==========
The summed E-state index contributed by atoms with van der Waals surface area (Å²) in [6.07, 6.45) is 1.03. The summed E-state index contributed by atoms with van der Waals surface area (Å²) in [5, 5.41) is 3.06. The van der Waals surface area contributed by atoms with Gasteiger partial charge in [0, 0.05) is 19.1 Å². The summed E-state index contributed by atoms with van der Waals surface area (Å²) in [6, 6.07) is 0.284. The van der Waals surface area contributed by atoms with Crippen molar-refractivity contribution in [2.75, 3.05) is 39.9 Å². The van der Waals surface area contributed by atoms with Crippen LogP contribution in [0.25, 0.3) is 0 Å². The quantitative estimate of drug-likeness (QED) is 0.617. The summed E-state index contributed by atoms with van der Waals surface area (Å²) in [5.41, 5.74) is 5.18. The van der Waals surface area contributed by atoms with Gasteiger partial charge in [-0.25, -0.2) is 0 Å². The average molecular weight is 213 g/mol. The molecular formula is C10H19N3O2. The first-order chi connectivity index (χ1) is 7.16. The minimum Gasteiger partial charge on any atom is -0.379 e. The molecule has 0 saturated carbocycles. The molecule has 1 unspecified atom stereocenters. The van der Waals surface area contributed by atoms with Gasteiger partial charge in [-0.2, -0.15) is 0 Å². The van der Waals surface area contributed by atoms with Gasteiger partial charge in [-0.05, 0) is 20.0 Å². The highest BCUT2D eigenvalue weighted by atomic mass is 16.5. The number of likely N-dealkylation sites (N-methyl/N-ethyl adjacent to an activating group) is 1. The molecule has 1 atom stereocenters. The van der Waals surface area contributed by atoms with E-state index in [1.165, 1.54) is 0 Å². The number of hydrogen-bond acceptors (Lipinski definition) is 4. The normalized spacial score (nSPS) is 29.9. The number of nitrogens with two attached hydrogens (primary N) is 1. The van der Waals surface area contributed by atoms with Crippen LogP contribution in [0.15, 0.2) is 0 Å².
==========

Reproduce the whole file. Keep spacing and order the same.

The summed E-state index contributed by atoms with van der Waals surface area (Å²) in [6.07, 6.45) is 1.03. The summed E-state index contributed by atoms with van der Waals surface area (Å²) in [5, 5.41) is 3.06. The van der Waals surface area contributed by atoms with Gasteiger partial charge in [0, 0.05) is 19.1 Å². The summed E-state index contributed by atoms with van der Waals surface area (Å²) in [6, 6.07) is 0.284. The van der Waals surface area contributed by atoms with Crippen molar-refractivity contribution in [2.75, 3.05) is 39.9 Å². The van der Waals surface area contributed by atoms with Crippen LogP contribution in [0.25, 0.3) is 0 Å². The quantitative estimate of drug-likeness (QED) is 0.617. The summed E-state index contributed by atoms with van der Waals surface area (Å²) in [5.41, 5.74) is 5.18. The van der Waals surface area contributed by atoms with Gasteiger partial charge in [-0.25, -0.2) is 0 Å². The average molecular weight is 213 g/mol. The molecular formula is C10H19N3O2. The first-order chi connectivity index (χ1) is 7.16. The minimum Gasteiger partial charge on any atom is -0.379 e. The molecule has 0 saturated carbocycles. The molecule has 1 unspecified atom stereocenters. The van der Waals surface area contributed by atoms with Gasteiger partial charge in [-0.2, -0.15) is 0 Å². The van der Waals surface area contributed by atoms with Gasteiger partial charge in [-0.05, 0) is 20.0 Å². The highest BCUT2D eigenvalue weighted by atomic mass is 16.5. The number of likely N-dealkylation sites (N-methyl/N-ethyl adjacent to an activating group) is 1. The molecule has 1 atom stereocenters. The van der Waals surface area contributed by atoms with E-state index in [1.165, 1.54) is 0 Å². The number of hydrogen-bond acceptors (Lipinski definition) is 4. The normalized spacial score (nSPS) is 29.9. The number of nitrogens with two attached hydrogens (primary N) is 1. The van der Waals surface area contributed by atoms with Crippen LogP contribution in [0.15, 0.2) is 0 Å².